1967 - The first issue of Rolling Stone Magazine was published in San Francisco. It featured a photo of John Lennon on the cover, dressed in army fatigues while acting in his recent film, How I Won the War and the first issue had a free roach clip to hold a marijuana joint.
1965 - The Beatles worked on a new George Harrison song "Think For Yourself" at Abbey Road for their forthcoming <em>Rubber Soul</em> album. After rehearsing the song, they recorded the basic instrumental track in one take.
The Cars' Ric Ocasek released his first solo album in 1982 and gave it a perplexing title. Is it pronounced "be-AT-ih-tude" - such as in the teachings of Jesus that include such sayings as "blessed are the meek, for they shall inherit the earth" - or "BEAT-ih-tude," referencing a literary journal from the '50s that published the work of the "Beat Poets" such as Allen Ginsberg? Ocasek likely enjoyed the ambiguity. We played "Out of Control."
Guitarist Robert Fripp ventured far away from his prog-rock roots in the late 70s after moving to New York's Hell's Kitchen, and the post-punk eclecticism shows on his first proper solo album, "Exposure."
Give Us a Wink is an album released in March 1976 by the British rock band Sweet. It was their first album to be fully written and produced by the band themselves. We played "Action" which reached the Top 10 in many European countries.
The California based band led by the Alvin brothers has been pumping out good ol' fashioned amped-up American roots rock for several decades. "Hard Line" contains the song "Dark Night," which has been used on TV and movie soundtracks ranging from "Miami Vice" to the Robetr Rodriquez/Quentin Tarrantino vampire flick "From Dusk Til Dawn."
Gabriel's 1978 solo album was the second of three known simply as "Peter Gabriel" (his fourth would have had the same title yet again if Geffen Records hadn't balked). This one is sometimes nicknamed "Scratch" for its cover art depicting Gabriel appearing the scratch the air with his fingernails. We played "On the Air."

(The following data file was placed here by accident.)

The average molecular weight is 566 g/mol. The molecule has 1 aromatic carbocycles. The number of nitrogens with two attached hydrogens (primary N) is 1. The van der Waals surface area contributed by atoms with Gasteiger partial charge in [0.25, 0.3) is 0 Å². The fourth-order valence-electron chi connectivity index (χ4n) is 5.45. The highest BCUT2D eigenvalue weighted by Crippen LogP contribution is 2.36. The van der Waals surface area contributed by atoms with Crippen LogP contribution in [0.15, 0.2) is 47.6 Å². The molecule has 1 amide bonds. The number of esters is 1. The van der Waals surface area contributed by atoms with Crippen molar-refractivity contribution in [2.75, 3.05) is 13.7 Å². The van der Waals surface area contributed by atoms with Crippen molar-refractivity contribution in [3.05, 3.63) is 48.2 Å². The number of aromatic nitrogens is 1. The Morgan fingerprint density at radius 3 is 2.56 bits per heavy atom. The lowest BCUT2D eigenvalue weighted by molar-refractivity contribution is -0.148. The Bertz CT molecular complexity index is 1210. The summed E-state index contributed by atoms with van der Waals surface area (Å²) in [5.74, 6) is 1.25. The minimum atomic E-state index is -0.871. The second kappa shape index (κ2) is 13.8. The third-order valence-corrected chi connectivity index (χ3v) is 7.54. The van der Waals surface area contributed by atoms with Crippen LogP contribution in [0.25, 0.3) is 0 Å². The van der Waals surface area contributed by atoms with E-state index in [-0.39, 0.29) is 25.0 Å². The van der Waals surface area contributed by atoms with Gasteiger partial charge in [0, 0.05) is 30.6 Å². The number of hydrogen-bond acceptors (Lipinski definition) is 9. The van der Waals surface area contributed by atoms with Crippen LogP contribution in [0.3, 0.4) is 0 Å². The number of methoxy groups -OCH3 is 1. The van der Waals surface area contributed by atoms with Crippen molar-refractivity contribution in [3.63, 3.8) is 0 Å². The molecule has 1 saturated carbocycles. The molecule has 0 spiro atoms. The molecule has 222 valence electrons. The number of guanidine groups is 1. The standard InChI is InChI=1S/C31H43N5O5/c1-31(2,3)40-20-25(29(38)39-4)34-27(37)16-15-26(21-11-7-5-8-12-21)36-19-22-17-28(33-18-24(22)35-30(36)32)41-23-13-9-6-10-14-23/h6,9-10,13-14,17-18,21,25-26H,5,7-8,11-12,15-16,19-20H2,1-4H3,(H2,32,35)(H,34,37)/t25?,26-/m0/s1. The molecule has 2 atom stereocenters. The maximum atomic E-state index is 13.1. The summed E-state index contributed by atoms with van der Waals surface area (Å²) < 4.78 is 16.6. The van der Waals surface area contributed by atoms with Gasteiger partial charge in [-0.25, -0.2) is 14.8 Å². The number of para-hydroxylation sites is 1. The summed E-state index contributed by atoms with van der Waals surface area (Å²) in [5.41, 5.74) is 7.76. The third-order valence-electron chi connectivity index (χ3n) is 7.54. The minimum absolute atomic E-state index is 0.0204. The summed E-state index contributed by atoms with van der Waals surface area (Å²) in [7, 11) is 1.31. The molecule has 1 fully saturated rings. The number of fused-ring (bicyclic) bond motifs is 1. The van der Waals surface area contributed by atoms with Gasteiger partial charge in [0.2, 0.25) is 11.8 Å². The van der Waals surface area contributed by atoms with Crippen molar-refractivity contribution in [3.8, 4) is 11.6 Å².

After three albums with his band The Commotions, Lloyd Cole's self-titled solo debut delivered more of the literate, melodic guitar-driven pop he'd become known for, but with a roster of guest musicians including Robert Quine and Matthew Sweet. We played "Undressed."
"Aquarius/Let the Sunshine In" (commonly called "The Age of Aquarius" or "Let the Sunshine In") is a medley of two songs written for the 1967 musical Hair by James Rado & Gerome Ragni (lyrics), and Galt MacDermot (music), released as a single by The 5th Dimension.
The Morning Show's Jill Riley sat down with piano man Ben Folds and drummer Darren Jessee to talk about making the first new album in over 12 years.
The title track off this one was the group's big hit - a song from the musical "Hair."
When Asa Taccone's brother told him to share some of the music he was working on to his friend Brian, Asa didn't think it would lead to much. But luckily for him Brian was working on other projects as Danger Mouse and liked the sound that Asa was putting together. Through Danger Mouse Asa met Matthew Compton and Electric Guest was formed.
Winnipeg duo Marti Sarbit and Rusty Matyas started writing songs and recording together just for fun without any thoughts of becoming a band in any real sense. A friend offered to manage them and a few years later they have a full length album called "Temporary Resident." Since then, they've toured across the world and opened for the Pixies.
The collective is back with their sophomore release "Here," and many people will probably listen to it hoping to hear another "Home." There's no way of knowing yet, but what the album does give us is a more introspective Edward Sharpe and The Magnetic Zeros digging into their spiritual side.
Brooklyn-via-Missouri indie-rock six-piece White Rabbits, known for their dynamic and unpredictable live performances and emotionally textured songwriting, have returned with their third full-length album, "Milk Famous."